x

FREE U.S. SHIPPING

All orders ship for free to to anywhere in the U.S., including Alaska, Hawaii, and Puerto Rico.

x

INTERNATIONAL SHIPPING AVAILABLE

We ship to 175 countries around the world with shipping insurance available via Route to make sure your package is protected.

x

ELITE CUSTOMER SERVICE

Have questions or need help with an existing order? You can either click the chat bubble below, call us to chat with an expert, or email us.

Your Ultimate Guide for Pepper Spray Protection and Self-Defense

Pepper spray, tear gas, and other lachrymatory agents are some of the most commonly used nonlethal weapons in the world.

And with good reason—because they work.

Pepper spray is almost universally effective, instantly incapacitating a target on contact. It attacks the mucous membranes in your eyes and respiratory system, causing burning, itching, swelling, and tearing up in the eyes. Though the resulting pain and irritation are relatively mild, the effects of these chemicals are enough to take you out of the fight for anywhere between a few minutes and a few hours.

Pepper spray and other lachrymatory agents are most commonly used by police officers in riot control scenarios. 

These chemicals can be freely deployed for crowd control without the risk of lasting injuries or adverse health effects.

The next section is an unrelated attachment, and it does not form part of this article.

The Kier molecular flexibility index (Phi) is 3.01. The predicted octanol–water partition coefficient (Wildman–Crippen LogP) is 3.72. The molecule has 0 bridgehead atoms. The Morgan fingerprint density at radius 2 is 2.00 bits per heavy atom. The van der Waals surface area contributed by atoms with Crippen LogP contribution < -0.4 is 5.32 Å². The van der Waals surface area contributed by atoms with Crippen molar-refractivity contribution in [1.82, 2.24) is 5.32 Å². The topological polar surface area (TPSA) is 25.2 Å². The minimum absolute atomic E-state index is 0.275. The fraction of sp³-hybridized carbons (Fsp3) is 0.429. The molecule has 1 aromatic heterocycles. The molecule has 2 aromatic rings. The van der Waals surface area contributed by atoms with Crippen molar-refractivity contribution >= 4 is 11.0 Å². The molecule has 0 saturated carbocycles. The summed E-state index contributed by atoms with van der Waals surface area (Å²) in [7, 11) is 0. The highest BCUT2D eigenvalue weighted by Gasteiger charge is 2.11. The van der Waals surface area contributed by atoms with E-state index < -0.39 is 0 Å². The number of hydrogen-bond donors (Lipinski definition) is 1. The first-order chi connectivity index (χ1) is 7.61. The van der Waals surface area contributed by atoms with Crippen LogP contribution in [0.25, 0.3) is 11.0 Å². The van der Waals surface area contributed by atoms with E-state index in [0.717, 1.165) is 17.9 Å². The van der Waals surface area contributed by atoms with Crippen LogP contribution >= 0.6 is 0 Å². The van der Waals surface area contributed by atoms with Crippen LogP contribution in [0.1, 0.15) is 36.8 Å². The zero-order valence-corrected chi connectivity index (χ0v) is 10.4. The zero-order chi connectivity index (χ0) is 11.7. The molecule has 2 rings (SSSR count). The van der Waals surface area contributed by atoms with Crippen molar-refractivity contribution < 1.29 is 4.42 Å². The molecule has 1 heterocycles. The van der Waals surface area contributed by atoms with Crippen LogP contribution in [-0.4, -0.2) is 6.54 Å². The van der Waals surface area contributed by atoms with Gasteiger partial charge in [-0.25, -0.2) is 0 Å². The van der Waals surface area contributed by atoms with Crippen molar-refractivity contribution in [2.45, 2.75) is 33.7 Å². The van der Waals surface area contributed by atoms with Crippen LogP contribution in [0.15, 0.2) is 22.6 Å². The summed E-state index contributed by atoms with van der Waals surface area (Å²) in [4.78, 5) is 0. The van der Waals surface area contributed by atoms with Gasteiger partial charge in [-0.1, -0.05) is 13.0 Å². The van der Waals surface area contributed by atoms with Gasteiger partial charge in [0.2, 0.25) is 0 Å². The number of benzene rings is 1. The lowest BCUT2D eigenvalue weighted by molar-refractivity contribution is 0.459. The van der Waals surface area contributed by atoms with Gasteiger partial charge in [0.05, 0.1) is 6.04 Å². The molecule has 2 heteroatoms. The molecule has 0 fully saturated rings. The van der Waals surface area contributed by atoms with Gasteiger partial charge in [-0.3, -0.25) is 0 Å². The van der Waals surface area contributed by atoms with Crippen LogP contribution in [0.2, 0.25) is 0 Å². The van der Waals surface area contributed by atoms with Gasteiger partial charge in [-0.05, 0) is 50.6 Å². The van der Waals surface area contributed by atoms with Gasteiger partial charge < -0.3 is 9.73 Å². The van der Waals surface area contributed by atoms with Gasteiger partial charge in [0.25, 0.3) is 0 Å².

They're also recommended for civilian defense and even used as "bear spray" for fighting off hostile wildlife.

But what if you get caught in the crossfire?

Whether you're navigating your way through civil unrest or caught in an unexpected attack, pepper spray can be a genuine threat, especially in urban situations.

So today, we're taking a deeper look into the history of pepper spray—and looking at some modern gear that can protect you from potential exposure…

Table of Contents

  • 01

    The Ultimate Non-Lethal Defense Weapon

  • 02

    Si vis pacem, para bellum

  • 03

    Using Pepper Spray for Civilian Self-Defense

  • 04

    Riot Control Survival Guide

  • 05

    A Limited Threat is Still a Threat

  • 06

    Frequently Asked Questions about Pepper Spray

The Ultimate Non-Lethal Defense Weapon